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11 The 24 Hour Shift proper rest patterns? The list of potential health risk associated with long work hours and interrupted sleep definitely warrant a more in-depth look. Cardiovascular Disease Studies have shown that there may be a correlation between long shift schedules and cardiovascular disease. A study of myocardial infarction patients admitted to the hospital revealed that more than half regularly worked more than 60 hours per week (Thiel, Parker & Bruce, 1973 as cited by Elliot and Kuehl, 2007). Sleep allows for a reduction in heart rate and blood pressure which allow for bodily repair functions to occur. Disruption of the sleep sequence can lead to a predisposition to hypertension (Elliot and Kuehl, 2007). The National Fire Protection Agency cites that sudden cardiac death is still the leading cause of death amongst firefighters. As of June 2016, 51 % of the annual firefighter reported deaths were due to a sudden cardiac event ("Firefighter Deaths," 2016). Although there is no way to determine the direct correlation between the 24 hour shift and the cardiac related deaths, one can make the conclusion that the shift schedule may certainly be a factor. Digestive Disorders Digestive enzymes have been found to be excreted in relation to normal cyclical rhythms based on normal dietary patterns. Extended shifts which cause a disruption in these patterns can cause a six-fold increase in gastrointestinal disorders (Reid et al., 1997; Orr & Chen, 2005 as cited in Elliott & Kuehl, 2007). Obesity and Obstructive Sleep Apnea Studies of the United States population have revealed that young adults between the ages of 30 to 50 years who sleep less than seven hours per night are more likely to gain weight and become obese than subjects with longer sleep durations {Ganswich et al., 2005 as cited by Elliot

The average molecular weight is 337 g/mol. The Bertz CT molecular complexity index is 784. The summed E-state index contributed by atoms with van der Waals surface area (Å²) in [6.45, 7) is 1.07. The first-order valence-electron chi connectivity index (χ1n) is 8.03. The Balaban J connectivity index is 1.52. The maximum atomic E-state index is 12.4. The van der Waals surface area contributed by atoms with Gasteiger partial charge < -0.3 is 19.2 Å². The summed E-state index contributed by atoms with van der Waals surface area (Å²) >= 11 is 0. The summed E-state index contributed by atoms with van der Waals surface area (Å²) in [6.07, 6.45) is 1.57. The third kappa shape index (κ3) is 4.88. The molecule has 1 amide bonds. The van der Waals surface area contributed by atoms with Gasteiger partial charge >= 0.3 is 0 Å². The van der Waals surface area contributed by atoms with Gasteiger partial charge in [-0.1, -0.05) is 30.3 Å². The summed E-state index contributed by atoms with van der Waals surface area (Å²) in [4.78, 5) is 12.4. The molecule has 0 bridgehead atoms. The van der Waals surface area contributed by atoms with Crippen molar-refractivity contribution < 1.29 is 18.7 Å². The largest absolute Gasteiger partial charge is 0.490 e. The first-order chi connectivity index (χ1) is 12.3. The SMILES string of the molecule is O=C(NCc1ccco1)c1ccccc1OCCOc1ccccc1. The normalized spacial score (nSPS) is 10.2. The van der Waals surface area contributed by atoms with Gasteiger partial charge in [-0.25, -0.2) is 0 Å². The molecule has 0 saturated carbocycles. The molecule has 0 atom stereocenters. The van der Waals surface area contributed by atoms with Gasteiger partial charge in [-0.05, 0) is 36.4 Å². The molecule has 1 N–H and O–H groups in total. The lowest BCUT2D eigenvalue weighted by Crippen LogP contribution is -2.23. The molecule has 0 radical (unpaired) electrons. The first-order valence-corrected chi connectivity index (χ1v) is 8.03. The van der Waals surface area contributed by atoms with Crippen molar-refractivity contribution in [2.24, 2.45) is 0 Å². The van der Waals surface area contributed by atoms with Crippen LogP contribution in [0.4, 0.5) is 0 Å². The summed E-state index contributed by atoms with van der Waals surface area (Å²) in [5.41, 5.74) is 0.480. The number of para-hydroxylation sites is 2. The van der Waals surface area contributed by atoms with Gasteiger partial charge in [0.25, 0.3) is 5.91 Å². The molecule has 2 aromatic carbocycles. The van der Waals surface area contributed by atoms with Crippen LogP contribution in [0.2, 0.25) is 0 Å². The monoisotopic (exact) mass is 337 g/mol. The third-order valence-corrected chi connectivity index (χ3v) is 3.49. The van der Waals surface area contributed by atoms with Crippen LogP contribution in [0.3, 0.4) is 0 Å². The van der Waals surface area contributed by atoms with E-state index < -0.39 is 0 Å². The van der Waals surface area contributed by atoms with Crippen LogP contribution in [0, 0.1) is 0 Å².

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12 The 24 Hour Shift & Kuehl, 2007). Shift workers are also at a higher risk for obstructive sleep apnea. Obstructive sleep apnea is found in approximately 10 percent of shift workers compared to approximately 5 percent of the general public. Obstructive sleep apnea is also associated with obesity, diabetes, hypertension, and heart disease (Elliot & Kuehl, 2007). Immune Disorders and Infection Sleep deprivation deprives the immune system of normal restorative sleep which is essential for optimum performance of the immune system therefore sleep deprivation has a direct correlation to increased susceptibility to infection (Mohren, Jansen & Kant, 2002 as cited by Elliot & Kuehl, 2007). Conclusion Firefighting is and will always be an inherently dangerous profession. The job itself presents opportunities for firefighters to become severely hurt or even killed. In many situations, a split second decision can be the deciding factor in whether or not a firefighter lives to return home to hislher family at the end of a shift. It is for this reason that firefighters have an obligation to ensure that their mental and physical acuity is in the best possible shape when reporting to shift and throughout the remainder of their time on the job. The 24 hour shift schedule does not promote this goal. If anything, the extended shift is a combatant of mental acuity and should be forbidden. The archaic practice of requiring responders to work 24 hours a day also creates unfair pay imbalances in which two identical responders may find themselves making vastly different hourly wages because of the structuring of their schedules. Instead of paying the shift worker a fair hourly wage equivalent to that ofhislher counterpart (who is working less than 800 hours a year than the shift worker) hislher hourly wages are slashed to provide equal annual incomes